Posted on 17 June 2011.
• Your vocab word of the day: gallimaufry.
–noun, plural -fries. Chiefly Literary.
1. a hodgepodge; jumble; confused medley.
2. a ragout or hash.
Used in a sentence: I hope you will enjoy my below gallimaufry of Royals thoughts.
• I pay no mind to a pitcher’s win-loss record anymore, but I have lately been thinking how it is kind of nice to put every start into a “good” and “bad” bucket. We just need a better measure. A modern day pitcher’s record if you will. I am not all the way on board with quality start as a measuring stick, but it has some merit. A couple of other measures I like are win probability added (WPA)
and game score
. If the idea of a “good” start is to give your team a shot at winning, WPA seems like the best measure since it literally reflects if the starter gave his team a better or worse chance. A WPA “win” would be a positive WPA in a start. Game score is from Bill James and applies a rating to every start based on innings, hits, strikeouts, walks and runs allowed. 50 is an average start, so a game score “win” would be any score greater than 50. Here is how every Royals starter looks with these different records, and the three records combined into an average on the right:
talk about a confused medley
If you can work through that mess of numbers, you might notice that the records do not look very good. However, before getting hurt, Bruce Chen continued to somehow find ways to be effective. He is wily I tell ya.
• Pitching continues to be the huge question mark in Dayton Moore
‘s process. Rob Neyer wrote about that recently
, saying “The Process
will work only if the organization’s homegrown hitters are accompanied by homegrown starting pitchers. And in that regard the jury is still very, very much out.” Danny Duffy
and Mike Montgomery
are both struggling with their control and John Lamb
just underwent Tommy John surgery. Relying only
on homegrown starters is a tough hill to climb. The Royals may have to hit big on an impact starting pitcher through trade or free agency before they are ready to win the AL Central.
• There is a bizarre strain of under-appreciation of Billy Butler from some Royals fans. Sam Mellinger took a look at these weirdos in a recent column. I suppose Billy is a nice litmus test for how fans see the game. If you judge Billy only by your eyes, you might see a slow guy who does not hit as many homers as you would hope. If you like old-school numbers, you might think he does not get enough RBIs. If you blend your eye with more telling numbers, there seems to be no denying that the Royals have one of the best DHs around. My fellow I-70 writer Troy Olsen, aka KCRoyalMan, is quoted in Mellinger’s column saying, “Need more doubles and HRs. Too many singles worthless singles. Clogs bases.” First of all, “clogging the bases” is the idea of batting. It means you did not make an out. Second of all, asking Billy to hit more doubles is sort of like asking Babe Ruth to hit more home runs. Here are the MLB leaders in doubles from 2009 to present:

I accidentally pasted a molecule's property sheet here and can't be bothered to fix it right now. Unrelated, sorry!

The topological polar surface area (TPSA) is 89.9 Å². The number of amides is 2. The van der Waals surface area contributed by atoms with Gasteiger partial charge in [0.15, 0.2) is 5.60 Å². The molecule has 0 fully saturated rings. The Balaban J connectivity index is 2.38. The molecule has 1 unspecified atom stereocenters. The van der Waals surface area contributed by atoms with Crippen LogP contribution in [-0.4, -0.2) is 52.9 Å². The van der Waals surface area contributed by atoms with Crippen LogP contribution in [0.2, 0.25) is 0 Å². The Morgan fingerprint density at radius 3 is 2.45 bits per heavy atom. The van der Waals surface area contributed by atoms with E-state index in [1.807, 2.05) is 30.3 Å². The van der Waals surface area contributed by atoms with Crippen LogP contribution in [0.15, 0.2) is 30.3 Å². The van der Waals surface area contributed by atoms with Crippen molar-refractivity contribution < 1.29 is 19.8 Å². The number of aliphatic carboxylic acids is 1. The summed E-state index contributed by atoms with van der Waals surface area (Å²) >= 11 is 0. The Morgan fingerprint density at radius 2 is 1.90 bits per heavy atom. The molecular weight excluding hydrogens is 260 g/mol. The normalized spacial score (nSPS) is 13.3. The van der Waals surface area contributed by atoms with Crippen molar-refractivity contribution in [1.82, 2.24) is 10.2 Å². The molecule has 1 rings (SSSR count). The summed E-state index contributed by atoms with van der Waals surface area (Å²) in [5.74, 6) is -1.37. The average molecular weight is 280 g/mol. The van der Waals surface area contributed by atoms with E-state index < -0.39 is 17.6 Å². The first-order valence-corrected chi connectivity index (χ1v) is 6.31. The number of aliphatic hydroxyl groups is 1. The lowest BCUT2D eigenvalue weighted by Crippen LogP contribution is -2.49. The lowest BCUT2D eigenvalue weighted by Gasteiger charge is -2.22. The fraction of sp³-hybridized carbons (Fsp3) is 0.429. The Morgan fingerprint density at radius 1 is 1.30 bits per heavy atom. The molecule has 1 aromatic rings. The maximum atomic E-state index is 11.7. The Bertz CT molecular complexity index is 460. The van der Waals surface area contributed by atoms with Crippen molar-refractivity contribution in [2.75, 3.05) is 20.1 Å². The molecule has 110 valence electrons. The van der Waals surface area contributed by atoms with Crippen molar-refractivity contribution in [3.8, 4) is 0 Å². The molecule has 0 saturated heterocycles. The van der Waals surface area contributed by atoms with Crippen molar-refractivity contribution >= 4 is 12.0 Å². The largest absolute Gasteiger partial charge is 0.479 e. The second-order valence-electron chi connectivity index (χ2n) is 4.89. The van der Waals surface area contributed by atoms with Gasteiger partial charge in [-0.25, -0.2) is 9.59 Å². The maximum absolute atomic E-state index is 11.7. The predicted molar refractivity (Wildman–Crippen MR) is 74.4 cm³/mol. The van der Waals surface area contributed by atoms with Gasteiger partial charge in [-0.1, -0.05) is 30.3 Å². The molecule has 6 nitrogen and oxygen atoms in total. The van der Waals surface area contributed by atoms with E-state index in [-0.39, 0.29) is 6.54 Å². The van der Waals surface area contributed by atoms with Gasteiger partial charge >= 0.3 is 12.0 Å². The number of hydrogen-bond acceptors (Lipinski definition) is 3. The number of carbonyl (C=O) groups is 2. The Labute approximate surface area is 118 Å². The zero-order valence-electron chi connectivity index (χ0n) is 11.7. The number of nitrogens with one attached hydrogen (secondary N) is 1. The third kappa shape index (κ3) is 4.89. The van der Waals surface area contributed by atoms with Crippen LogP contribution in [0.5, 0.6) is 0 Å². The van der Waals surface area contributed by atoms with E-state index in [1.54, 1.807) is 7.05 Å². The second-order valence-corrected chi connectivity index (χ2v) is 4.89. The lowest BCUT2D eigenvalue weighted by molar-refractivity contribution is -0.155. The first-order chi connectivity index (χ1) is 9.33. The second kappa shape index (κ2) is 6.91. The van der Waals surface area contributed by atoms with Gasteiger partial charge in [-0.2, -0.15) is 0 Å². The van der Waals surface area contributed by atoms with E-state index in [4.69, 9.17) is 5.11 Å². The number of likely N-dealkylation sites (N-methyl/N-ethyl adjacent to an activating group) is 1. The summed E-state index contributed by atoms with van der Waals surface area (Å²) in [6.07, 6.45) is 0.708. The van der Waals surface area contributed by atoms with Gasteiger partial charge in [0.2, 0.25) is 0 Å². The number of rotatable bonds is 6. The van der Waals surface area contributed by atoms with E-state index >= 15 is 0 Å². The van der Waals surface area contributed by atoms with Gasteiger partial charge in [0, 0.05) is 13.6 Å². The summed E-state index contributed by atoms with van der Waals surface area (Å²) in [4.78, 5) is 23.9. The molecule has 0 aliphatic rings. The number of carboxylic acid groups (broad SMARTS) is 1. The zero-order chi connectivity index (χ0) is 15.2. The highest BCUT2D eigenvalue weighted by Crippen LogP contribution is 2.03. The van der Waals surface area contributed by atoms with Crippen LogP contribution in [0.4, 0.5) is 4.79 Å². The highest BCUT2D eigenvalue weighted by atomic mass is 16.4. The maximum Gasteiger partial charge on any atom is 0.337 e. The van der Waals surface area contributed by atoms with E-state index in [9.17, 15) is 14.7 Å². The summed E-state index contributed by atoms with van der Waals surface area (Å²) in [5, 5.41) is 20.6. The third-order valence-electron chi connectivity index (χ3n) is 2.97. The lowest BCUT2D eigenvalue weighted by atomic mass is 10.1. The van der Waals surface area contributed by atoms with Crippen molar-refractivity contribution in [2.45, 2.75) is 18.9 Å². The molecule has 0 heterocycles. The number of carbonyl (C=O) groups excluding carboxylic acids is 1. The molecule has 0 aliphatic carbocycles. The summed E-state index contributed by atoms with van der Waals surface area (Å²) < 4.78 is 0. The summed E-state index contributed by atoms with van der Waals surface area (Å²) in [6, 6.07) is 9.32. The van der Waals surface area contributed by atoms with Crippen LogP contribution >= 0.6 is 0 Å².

1. Billy Freaking Butler 112
2. Robinson Cano 102
3. Evan Longoria 100
4. Ryan Braun 99
5. Miguel Cabrera 97
5. Matt Holliday 97
When you think of doubles, think of Billy Butler. When you think of Billy Butler, think of doubles. When you think of the best DH so far in 2011, think of David Ortiz. When you think of the second best DH so far in 2011, think of Billy Butler. When you think of what is wrong with the Royals, think of just about anything else before Billy Butler.
• It is only seven games, but I am borderline giddy about Alcides Escobar‘s recent hot streak with the bat. Eyeballs and defensive metrics agree that he is ridiculously good in the field. Some fans think that excuses him from having to hit at all. I am not one of those fans. For me, it means he only has to hit a tiny bit. Which he was not doing. He was hurting the team with his bat more than he was helping with the glove. But this hot stretch shows he at least has a few hits in him. And that is all the Royals need from him in order to have one of the best shortstops around.
• The specter of Jason Kendall‘s return continues to loom over the season. When the Royals make room for him by moving Brayan Pena or Matt Treanor, this team will immediately become worse. Pena and Treanor have been a surprisingly decent duo behind the dish, hitting a little bit (or in Treanor’s case, walking a lot) and playing fine defensively. With one glaring exception from Pena, they have done a great job blocking the plate on plays at home, and both seem to have a strong throw to second. I cannot imagine Kendall has anything left in his bat or throwing arm after decimating his shoulder last season, and I cringe at the idea of having to watch him try to hit on a regular basis again. I do not deny that having his experience around may have some benefit. If the Royals want to draw on his knowledge, then great—hire him as a coach. Just please do not let him actually play as a Royal anymore.
• The Royals have not played up this aspect of Tuesday’s “Retro Night” promotion, but according to ballpark emcee Tim Scott, the game will be presented with “No music, no KCrew, no emcee, no contests, (and) retro video board.” How great does that sound? If that is not enough, it will also be Mike Moustakas‘s home debut.
• After his customary hot start, Jeff Francoeur is staying true to himself by falling apart at the plate. wOBA by month:
It is past time for him to move down in the lineup.
Aaron Stilley also writes about Kansas City baseball here and on the Twitters.